• Amazon Best Sellers Rank: #197,925 in Books (See Top 100 in Books)

More About the Author

J.D. Robb is the pseudonym for a number-one New York Times-bestselling author of more than 170 novels, including the futuristic suspense In Death series. There are more than 300 million copies of her books in print.

Customer Reviews

Most Helpful Customer Reviews

26 of 28 people found the following review helpful By Sebastian Fernandez VINE VOICE on April 16, 2005
Format: Mass Market Paperback
Nora Roberts, writing as J.D. Robb, has created a successful series based on a few basic principles. The first, and in my opinion, most important aspect is a fascinating heroine, who presents different layers that the author has been revealing in each installment and will certainly continue to do so. Lieutenant Eve Dallas is a tough cop, who is relentless in her pursue of justice and feels as if the victims were hers to save. On the other hand, she is the wife of the billionaire Roarke, and has to deal with parties and charity events in which she is expected to mingle and maintain polite chit-chat with the guests. She has been adjusting slowly to this area of her life and even though she does not like it, she has learned to accept it. The fact that Eve was abused by her father when she was a child and had to kill him in order to escape also plays an important role in the development of the story and in almost every case Eve faces. Her husband also has a complex past, involving an abusing father who killed Roarke's mother and then lied to him about who his real mother was. Only recently did the billionaire learned the truth about this and reunited with what was left of his family.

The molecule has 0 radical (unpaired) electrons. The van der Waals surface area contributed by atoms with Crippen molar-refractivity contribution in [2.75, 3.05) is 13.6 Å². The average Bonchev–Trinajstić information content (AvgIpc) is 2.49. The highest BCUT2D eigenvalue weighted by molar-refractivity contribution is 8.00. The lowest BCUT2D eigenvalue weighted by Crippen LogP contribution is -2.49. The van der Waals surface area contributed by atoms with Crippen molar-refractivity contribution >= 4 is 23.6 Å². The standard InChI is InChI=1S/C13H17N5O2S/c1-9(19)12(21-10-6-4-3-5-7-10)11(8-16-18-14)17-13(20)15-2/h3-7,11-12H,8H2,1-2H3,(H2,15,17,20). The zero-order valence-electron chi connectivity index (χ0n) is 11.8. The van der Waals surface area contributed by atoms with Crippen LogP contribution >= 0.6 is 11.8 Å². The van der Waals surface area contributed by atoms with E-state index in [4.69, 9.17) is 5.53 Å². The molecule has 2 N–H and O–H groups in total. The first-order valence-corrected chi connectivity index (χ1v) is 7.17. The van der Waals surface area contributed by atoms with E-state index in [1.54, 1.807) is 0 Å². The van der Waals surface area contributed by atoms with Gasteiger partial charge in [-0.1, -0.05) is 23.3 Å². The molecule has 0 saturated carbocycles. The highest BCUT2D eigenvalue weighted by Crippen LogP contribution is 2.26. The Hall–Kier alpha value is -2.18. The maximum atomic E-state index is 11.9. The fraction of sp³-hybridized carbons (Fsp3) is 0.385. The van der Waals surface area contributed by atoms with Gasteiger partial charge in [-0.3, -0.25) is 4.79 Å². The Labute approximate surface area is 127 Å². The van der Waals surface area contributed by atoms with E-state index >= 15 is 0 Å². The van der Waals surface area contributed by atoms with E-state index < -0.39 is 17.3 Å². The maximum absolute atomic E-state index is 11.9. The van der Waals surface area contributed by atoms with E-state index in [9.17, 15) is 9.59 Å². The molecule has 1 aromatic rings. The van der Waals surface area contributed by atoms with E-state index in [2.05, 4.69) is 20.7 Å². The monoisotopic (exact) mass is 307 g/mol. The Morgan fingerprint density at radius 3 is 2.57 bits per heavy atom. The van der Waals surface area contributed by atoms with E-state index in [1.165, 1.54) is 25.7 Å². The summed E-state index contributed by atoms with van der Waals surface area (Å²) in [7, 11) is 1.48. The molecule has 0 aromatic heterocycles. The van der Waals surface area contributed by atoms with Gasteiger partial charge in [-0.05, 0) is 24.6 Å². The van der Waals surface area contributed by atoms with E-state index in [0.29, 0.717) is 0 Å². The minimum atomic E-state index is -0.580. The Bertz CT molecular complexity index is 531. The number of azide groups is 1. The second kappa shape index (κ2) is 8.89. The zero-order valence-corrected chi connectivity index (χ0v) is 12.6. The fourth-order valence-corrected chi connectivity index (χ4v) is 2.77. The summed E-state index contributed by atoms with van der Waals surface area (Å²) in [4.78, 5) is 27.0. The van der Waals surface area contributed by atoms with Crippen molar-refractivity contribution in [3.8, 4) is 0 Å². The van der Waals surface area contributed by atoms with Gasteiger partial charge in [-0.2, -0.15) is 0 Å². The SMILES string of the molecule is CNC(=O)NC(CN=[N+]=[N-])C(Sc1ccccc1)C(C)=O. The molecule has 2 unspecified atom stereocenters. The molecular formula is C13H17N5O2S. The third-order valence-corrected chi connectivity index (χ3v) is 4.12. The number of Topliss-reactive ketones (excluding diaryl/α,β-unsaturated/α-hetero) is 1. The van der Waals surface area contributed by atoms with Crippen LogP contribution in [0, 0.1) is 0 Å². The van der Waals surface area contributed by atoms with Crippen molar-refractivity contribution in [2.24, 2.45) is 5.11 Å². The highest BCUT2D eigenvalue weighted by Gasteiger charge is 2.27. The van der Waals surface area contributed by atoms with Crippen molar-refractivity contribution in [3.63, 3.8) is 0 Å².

Besides the two main characters, Robb has created a supporting cast that adds appeal to the series and which I consider to be the second factor in its success. Peabody is Eve's former aide and current partner who has recently made detective and who usually adds a good part of humor to the narration with her witty comments. She is in love with McNabb, a policeman working in the Electronic Detectives Division, and they are in the process of moving together to a new apartment.
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9 of 9 people found the following review helpful By A. J Thompson on November 27, 2004